TURKEY, Lebanon, Russian plane and France: is the world losing to militants? Terrorism’s geographical reach today is truly mind-boggling. Militants hold large territories in three major areas: the Middle East from Yemen to Syria; North Africa from Somalia to Mali; and ‘Af-Pak’. Other places suffer frequent one-off terrorist attacks: US, Europe, Russia, China, India, even Australia, etc.
Thus, 75pc-plus of the world’s population, geography, GDP and strongest militaries across five continents are terrorised by groups possessing a few thousand ‘soldiers’, basic weaponry and revolting ideologies. Alarmingly, terrorist tentacles are spreading further though the Pope exaggeratedly invokes a third world war. Such wars involve direct conflict between global powers, which kill millions. Mercifully, earlier world wars and regional insurgencies were eventually contained and most affected regions are thriving or recovering today.
Many Muslims heed distracting arguments blaming terrorism on Western policies, eg, invading Iraq, arming anti-Assad militants and alienating European Muslims. Western powers are certainly responsible for these actions. Still, militants alone are directly responsible for their reactionary atrocities against Muslims and Westerners since Western excesses could realistically be also challenged through peaceful mobilisation, intellectual critiques and diplomacy. But IS (militant Islamic State group)-type militants can only be contained militarily in league with superior Western militaries, and by addressing root causes.
A Plan B is needed if talk efforts with the Afghan Taliban fail again.
Likewise, many Westerners blame Islam and Muslims generally for terrorism, ignoring Western expert research which delinks religion and terrorism.
However, broad-brush accusations alienate countless Muslims who desire Western cooperation in defeating terrorism. Spectres of civilisational clashes are also misleading. Those involve conflict between core civilisational representative powers. Fringe ‘Islamists’ targeting Westerners and neo-Nazis targeting European Muslims represent neither civilisation.
Though the Middle East is the biggest threat globally, Pakistanis obviously prioritise terrorism nearer home. While Pakistan is stabilising, Afghanistan is not. No clear strategy exists to stabilise it. Hopes unrealistically remain pinned only on coaxing the Afghan Taliban to negotiate. Years of talk attempts have produced no progress but dangerous divisions among the Taliban. The prospects of Taliban unitedly embracing talks remain uncertain.
The US-induced Ghani-Abdullah coalition has produced paralysis and quibbling. A coalition containing them and also the mediaeval-minded Taliban will most likely fail. Thus, a Plan B is required if talk efforts predictably fail again.
America, Russia and China must convince Afghanistan, India and Pakistan to make Afghanistan officially neutral, where neighbours compete economically, not politically. This will delink Pakistan’s Afghan interests from Taliban fortunes and mediaeval goals.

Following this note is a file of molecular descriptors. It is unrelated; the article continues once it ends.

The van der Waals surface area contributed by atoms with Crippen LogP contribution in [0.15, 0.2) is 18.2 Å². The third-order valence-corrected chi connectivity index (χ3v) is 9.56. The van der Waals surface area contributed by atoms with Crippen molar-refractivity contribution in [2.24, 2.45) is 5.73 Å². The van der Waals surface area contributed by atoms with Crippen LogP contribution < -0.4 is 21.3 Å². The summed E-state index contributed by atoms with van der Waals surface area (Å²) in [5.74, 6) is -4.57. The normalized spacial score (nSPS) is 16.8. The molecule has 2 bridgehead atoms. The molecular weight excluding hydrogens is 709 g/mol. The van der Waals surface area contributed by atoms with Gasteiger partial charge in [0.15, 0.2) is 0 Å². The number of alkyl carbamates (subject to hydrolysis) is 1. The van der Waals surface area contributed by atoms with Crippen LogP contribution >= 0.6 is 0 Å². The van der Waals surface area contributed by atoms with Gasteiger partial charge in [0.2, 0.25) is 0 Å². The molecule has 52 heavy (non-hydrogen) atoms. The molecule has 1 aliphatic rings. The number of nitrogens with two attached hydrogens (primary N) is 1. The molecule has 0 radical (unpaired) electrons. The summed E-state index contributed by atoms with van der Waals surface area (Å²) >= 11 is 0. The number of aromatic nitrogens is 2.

China, which enjoys greater clout than others among critical regional stakeholders, must take the initiative here for its regional economic dreams will remain threatened until Afghanistan stabilises. However, China still behaves like pre-World War II America, prioritizing economics and shunning international politics.
Pakistan represents the lone success story recently against terrorism. However, root causes remain unaddressed. Their resolution requires ‘concomitant governance initiatives’. Politicians should certainly be pressurised to implement those, but by citizens, not impatient, out-of-line ISPR tweets. Even citizens must recognise that prevailing governance levels represent near the best levels Pakistani society can presently produce democratically.
Non-democratic alternatives exacerbate problems further. Thus, governance will improve gradually, not precipitously. Politicians’ inertia, besides reflecting venality and incompetence, also reflects delicate intra-society ethnic and political balances and overall institutional and societal incapacities which change gradually. Impatient military and middle-class minds often ignore these complexities.
Harvard’s Dani Rodrick argues that low-capacity countries must often forsake ideal, first-choice strategies that address root causes and instead adopt ‘second-best’ strategies. The army’s capacities to address terrorism’s symptoms are far higher than civilian or even army capacities to address deeply entrenched root causes presently. Thus, realistic ‘second-best’ strategies should include longer symptom-treating army operations as capacities for addressing root causes increase gradually.
Pakistan’s jaunty generals could develop greater humility by reflecting nightly on how two of their ruling predecessors cultivated terrorism’s root causes and lagged behind politicians in even addressing symptoms.
The writer is a political economist.
Published in Dawn, November 22nd, 2015